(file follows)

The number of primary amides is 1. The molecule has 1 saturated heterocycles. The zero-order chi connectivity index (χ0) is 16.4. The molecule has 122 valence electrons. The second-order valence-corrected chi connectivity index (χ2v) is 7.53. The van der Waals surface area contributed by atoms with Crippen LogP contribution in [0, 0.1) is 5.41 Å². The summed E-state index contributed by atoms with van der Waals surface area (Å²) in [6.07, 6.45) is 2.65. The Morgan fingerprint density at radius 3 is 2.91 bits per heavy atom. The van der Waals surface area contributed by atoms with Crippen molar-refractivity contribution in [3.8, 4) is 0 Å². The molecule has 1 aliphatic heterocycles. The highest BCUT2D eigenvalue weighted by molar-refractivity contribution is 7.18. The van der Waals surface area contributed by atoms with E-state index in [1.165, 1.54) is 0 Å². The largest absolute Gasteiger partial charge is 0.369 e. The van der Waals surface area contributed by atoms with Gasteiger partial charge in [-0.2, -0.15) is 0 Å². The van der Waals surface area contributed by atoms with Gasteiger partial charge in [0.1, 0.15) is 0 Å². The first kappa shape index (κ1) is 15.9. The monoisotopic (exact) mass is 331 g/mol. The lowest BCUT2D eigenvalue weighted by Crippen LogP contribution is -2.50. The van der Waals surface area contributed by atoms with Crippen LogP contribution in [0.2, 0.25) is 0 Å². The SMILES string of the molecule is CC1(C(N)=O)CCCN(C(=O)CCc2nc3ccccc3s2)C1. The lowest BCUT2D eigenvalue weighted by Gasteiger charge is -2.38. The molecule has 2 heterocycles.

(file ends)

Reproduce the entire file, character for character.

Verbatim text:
The number of primary amides is 1. The molecule has 1 saturated heterocycles. The zero-order chi connectivity index (χ0) is 16.4. The molecule has 122 valence electrons. The second-order valence-corrected chi connectivity index (χ2v) is 7.53. The van der Waals surface area contributed by atoms with Crippen LogP contribution in [0, 0.1) is 5.41 Å². The summed E-state index contributed by atoms with van der Waals surface area (Å²) in [6.07, 6.45) is 2.65. The Morgan fingerprint density at radius 3 is 2.91 bits per heavy atom. The van der Waals surface area contributed by atoms with Crippen molar-refractivity contribution in [3.8, 4) is 0 Å². The molecule has 1 aliphatic heterocycles. The highest BCUT2D eigenvalue weighted by molar-refractivity contribution is 7.18. The van der Waals surface area contributed by atoms with E-state index in [1.165, 1.54) is 0 Å². The largest absolute Gasteiger partial charge is 0.369 e. The van der Waals surface area contributed by atoms with Gasteiger partial charge in [-0.2, -0.15) is 0 Å². The van der Waals surface area contributed by atoms with Gasteiger partial charge in [0.1, 0.15) is 0 Å². The first kappa shape index (κ1) is 15.9. The monoisotopic (exact) mass is 331 g/mol. The lowest BCUT2D eigenvalue weighted by Crippen LogP contribution is -2.50. The van der Waals surface area contributed by atoms with Crippen LogP contribution in [0.2, 0.25) is 0 Å². The SMILES string of the molecule is CC1(C(N)=O)CCCN(C(=O)CCc2nc3ccccc3s2)C1. The lowest BCUT2D eigenvalue weighted by Gasteiger charge is -2.38. The molecule has 2 heterocycles.